ISSN 2330-717X

Montenegro’s Elections Bring Old, New Challenges Into Sharp Focus – Analysis

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By Andy Heil*

(RFE/RL) — Hitting adult milestones. Making relationships work. Settling into the anxieties of independence. And getting your own house in order.

The political dominance of Montenegrin President Milo Djukanovic and his Democratic Party of Socialists (DPS) looks to be running into many of the same pressures as people do as they, too, near their 30s.

Djukanovic has been the tiny Adriatic coast country’s driving political force since the splintering of Yugoslavia in 1991.

But he and his allies could face one of their biggest electoral challenges ever when 540,000 or so registered voters go to the polls on August 30 in a referendum on the government and its broadly pro-Western agenda.

Montenegrins and their economy are stinging from the global pandemic’s toll on tourism and people’s lives in their laidback corner of the Balkans. The residue of a failed Russia-backed coup during the last election, in 2016, along with a string of unresolved corruption scandals continue to taint the national political landscape.

And the country has seen near-constant protests by supporters of the powerful Serbian Orthodox Church since ruling parties rammed through a new law on religion in December 2019.

“The atmosphere around the election is more febrile than in any parliamentary [elections] since Montenegro regained its independence in 2006,” says Kenneth Morrison, a professor at De Montfort University and author of the book Nationalism, Identity And Statehood In Post-Yugoslav Montenegro.

‘Most Important’ Vote

Djukanovic this week called the vote “the most important in Montenegro’s history because we must decide whether Montenegro continues its EU integration or becomes a theocratic state.”

The opposition has appealed to voters to turn the page on years of alleged corruption under DPS leadership and to safeguard religious freedom for the Serbian Orthodox Church and its believers, estimated at around half the population.

It is spearheaded by the For The Future Of Montenegro alliance, which is led by a Democratic Front party that promotes close ethno-national ties with neighboring Serbia and closer ties to Russia.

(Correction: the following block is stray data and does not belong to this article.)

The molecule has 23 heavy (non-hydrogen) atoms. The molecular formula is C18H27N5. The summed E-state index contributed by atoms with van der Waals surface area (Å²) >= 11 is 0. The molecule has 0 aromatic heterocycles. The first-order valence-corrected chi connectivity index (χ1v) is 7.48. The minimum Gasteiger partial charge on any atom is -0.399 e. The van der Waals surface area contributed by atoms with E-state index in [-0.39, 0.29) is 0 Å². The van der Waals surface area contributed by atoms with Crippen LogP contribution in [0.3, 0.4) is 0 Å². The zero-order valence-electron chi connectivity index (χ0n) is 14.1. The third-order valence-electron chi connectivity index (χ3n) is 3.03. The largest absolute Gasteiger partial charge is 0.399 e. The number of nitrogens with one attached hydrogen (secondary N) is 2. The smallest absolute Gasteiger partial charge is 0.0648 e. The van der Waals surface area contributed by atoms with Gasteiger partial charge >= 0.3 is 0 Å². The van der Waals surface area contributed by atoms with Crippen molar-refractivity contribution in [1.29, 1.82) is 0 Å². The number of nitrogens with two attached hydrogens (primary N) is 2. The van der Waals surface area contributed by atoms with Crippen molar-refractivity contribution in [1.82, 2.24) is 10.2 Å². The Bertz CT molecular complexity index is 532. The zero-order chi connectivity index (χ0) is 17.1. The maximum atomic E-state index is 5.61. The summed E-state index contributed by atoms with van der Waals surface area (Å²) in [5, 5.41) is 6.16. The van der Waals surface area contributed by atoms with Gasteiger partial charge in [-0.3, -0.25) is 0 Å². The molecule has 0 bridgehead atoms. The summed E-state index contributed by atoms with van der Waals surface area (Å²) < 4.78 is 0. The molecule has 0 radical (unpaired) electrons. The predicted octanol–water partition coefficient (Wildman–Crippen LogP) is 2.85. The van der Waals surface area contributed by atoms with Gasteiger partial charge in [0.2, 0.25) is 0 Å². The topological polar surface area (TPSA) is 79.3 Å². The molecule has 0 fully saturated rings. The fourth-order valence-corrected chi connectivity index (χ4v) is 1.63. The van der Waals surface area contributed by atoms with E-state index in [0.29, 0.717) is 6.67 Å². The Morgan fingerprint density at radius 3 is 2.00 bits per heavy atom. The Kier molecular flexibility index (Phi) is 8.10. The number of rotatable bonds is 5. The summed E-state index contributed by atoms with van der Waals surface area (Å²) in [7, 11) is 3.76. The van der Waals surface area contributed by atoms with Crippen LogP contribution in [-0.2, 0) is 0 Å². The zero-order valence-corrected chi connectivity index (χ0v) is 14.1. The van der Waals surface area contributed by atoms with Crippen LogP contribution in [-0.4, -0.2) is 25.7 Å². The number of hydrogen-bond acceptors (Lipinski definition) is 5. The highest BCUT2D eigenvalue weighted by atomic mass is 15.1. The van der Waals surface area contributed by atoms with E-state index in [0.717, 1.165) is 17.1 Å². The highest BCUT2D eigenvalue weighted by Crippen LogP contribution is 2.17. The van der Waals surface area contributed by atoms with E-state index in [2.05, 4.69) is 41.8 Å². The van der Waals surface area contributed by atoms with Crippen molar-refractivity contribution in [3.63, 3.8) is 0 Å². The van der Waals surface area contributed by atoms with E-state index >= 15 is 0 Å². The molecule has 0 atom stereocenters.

A centrist alliance called Peace Is Our Nation has polled third recently and could prove vital if, as is expected, no bloc emerges with a clear majority to govern.

A handful of smaller parties, including minority-based groups, are also running.

The DPS has a majority of 42 deputies in the current 81-seat parliament.

A widely cited poll earlier this month showed its support at around one-third of voters versus around one-quarter for the For The Future alliance.

Just as in neighboring Balkan states Serbia and North Macedonia in recent months, the pandemic has particularly hampered opposition parties’ chances to make their case to voters.

But protests ostensibly aimed at the religious law and frequently organized by Serbian church leaders have tapped into the Serb identity of some voters and provided an outlet for public frustrations.

Inner And Outer Peace

Djukanovic has dominated Montenegro’s strongest political party and served as president or prime minister with only a few brief gaps from the Yugoslav breakup through Podgorica’s declaration of independence from Serbia in 2006 and NATO accession in 2017.

He has portrayed the vote as a stark choice between Montenegro’s current pro-EU path and an abandonment of national identity in favor of outside powers like Serbia and Russia and a “dark ideology” reminiscent of “the Middle Ages.”

Belgrade and Moscow reject accusations of trying to unduly influence events in Montenegro, which still has no firm date for EU membership.

Russian officials have denied involvement in a 2016 election-day coup attempt despite convictions in absentia of two Russian intelligence officers for a plot that reportedly included an order to assassinate Djukanovic.

Prosecutors argued that the coup d’etat was an effort by pro-Russian elements to derail Montenegro’s final steps toward NATO membership.